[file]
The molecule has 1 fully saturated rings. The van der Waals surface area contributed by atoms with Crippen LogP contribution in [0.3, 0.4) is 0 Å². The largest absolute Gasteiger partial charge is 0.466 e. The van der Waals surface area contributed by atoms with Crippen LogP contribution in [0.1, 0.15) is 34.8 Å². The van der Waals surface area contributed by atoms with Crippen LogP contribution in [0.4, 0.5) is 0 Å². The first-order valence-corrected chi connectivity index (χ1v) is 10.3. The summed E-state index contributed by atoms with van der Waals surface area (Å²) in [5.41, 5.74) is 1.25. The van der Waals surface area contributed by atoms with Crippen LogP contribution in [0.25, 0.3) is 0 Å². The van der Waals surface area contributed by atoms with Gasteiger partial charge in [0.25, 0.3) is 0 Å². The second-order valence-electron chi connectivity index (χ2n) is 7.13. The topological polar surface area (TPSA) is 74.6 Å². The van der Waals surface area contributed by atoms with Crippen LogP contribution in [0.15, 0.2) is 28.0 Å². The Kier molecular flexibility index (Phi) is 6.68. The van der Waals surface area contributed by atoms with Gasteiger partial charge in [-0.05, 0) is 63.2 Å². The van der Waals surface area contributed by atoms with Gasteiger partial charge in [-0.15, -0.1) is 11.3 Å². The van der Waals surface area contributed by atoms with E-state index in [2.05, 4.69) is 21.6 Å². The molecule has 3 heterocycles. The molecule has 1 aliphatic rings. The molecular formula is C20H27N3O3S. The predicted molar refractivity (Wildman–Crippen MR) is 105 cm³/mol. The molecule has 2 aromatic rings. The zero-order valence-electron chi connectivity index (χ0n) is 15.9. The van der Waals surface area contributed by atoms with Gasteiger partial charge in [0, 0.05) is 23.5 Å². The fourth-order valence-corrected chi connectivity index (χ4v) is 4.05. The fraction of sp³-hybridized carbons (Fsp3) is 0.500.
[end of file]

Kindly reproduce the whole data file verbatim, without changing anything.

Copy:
The molecule has 1 fully saturated rings. The van der Waals surface area contributed by atoms with Crippen LogP contribution in [0.3, 0.4) is 0 Å². The largest absolute Gasteiger partial charge is 0.466 e. The van der Waals surface area contributed by atoms with Crippen LogP contribution in [0.1, 0.15) is 34.8 Å². The van der Waals surface area contributed by atoms with Crippen LogP contribution in [0.4, 0.5) is 0 Å². The first-order valence-corrected chi connectivity index (χ1v) is 10.3. The summed E-state index contributed by atoms with van der Waals surface area (Å²) in [5.41, 5.74) is 1.25. The van der Waals surface area contributed by atoms with Crippen LogP contribution in [0.25, 0.3) is 0 Å². The van der Waals surface area contributed by atoms with Gasteiger partial charge in [0.25, 0.3) is 0 Å². The second-order valence-electron chi connectivity index (χ2n) is 7.13. The topological polar surface area (TPSA) is 74.6 Å². The van der Waals surface area contributed by atoms with Crippen LogP contribution in [0.15, 0.2) is 28.0 Å². The Kier molecular flexibility index (Phi) is 6.68. The van der Waals surface area contributed by atoms with Gasteiger partial charge in [-0.05, 0) is 63.2 Å². The van der Waals surface area contributed by atoms with Gasteiger partial charge in [-0.15, -0.1) is 11.3 Å². The van der Waals surface area contributed by atoms with E-state index in [2.05, 4.69) is 21.6 Å². The molecule has 3 heterocycles. The molecule has 1 aliphatic rings. The molecular formula is C20H27N3O3S. The predicted molar refractivity (Wildman–Crippen MR) is 105 cm³/mol. The molecule has 2 aromatic rings. The zero-order valence-electron chi connectivity index (χ0n) is 15.9. The van der Waals surface area contributed by atoms with Gasteiger partial charge in [0, 0.05) is 23.5 Å². The fourth-order valence-corrected chi connectivity index (χ4v) is 4.05. The fraction of sp³-hybridized carbons (Fsp3) is 0.500.